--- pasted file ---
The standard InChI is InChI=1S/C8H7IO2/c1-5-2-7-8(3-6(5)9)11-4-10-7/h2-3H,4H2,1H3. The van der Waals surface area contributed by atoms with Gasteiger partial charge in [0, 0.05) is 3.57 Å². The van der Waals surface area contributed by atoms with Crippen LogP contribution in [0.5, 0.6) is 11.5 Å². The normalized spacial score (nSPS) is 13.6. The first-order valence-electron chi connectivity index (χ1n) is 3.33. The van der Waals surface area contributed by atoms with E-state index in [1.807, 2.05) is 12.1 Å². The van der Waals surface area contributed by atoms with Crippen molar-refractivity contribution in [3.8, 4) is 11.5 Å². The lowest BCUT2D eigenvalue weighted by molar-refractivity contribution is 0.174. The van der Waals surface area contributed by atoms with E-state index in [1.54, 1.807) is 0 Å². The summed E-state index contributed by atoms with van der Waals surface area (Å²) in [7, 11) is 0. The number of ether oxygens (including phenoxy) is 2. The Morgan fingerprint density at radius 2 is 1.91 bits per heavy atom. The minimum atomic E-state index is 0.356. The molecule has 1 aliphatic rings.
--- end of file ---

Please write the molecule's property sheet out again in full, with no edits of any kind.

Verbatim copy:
The standard InChI is InChI=1S/C8H7IO2/c1-5-2-7-8(3-6(5)9)11-4-10-7/h2-3H,4H2,1H3. The van der Waals surface area contributed by atoms with Gasteiger partial charge in [0, 0.05) is 3.57 Å². The van der Waals surface area contributed by atoms with Crippen LogP contribution in [0.5, 0.6) is 11.5 Å². The normalized spacial score (nSPS) is 13.6. The first-order valence-electron chi connectivity index (χ1n) is 3.33. The van der Waals surface area contributed by atoms with E-state index in [1.807, 2.05) is 12.1 Å². The van der Waals surface area contributed by atoms with Crippen molar-refractivity contribution in [3.8, 4) is 11.5 Å². The lowest BCUT2D eigenvalue weighted by molar-refractivity contribution is 0.174. The van der Waals surface area contributed by atoms with E-state index in [1.54, 1.807) is 0 Å². The summed E-state index contributed by atoms with van der Waals surface area (Å²) in [7, 11) is 0. The number of ether oxygens (including phenoxy) is 2. The Morgan fingerprint density at radius 2 is 1.91 bits per heavy atom. The minimum atomic E-state index is 0.356. The molecule has 1 aliphatic rings.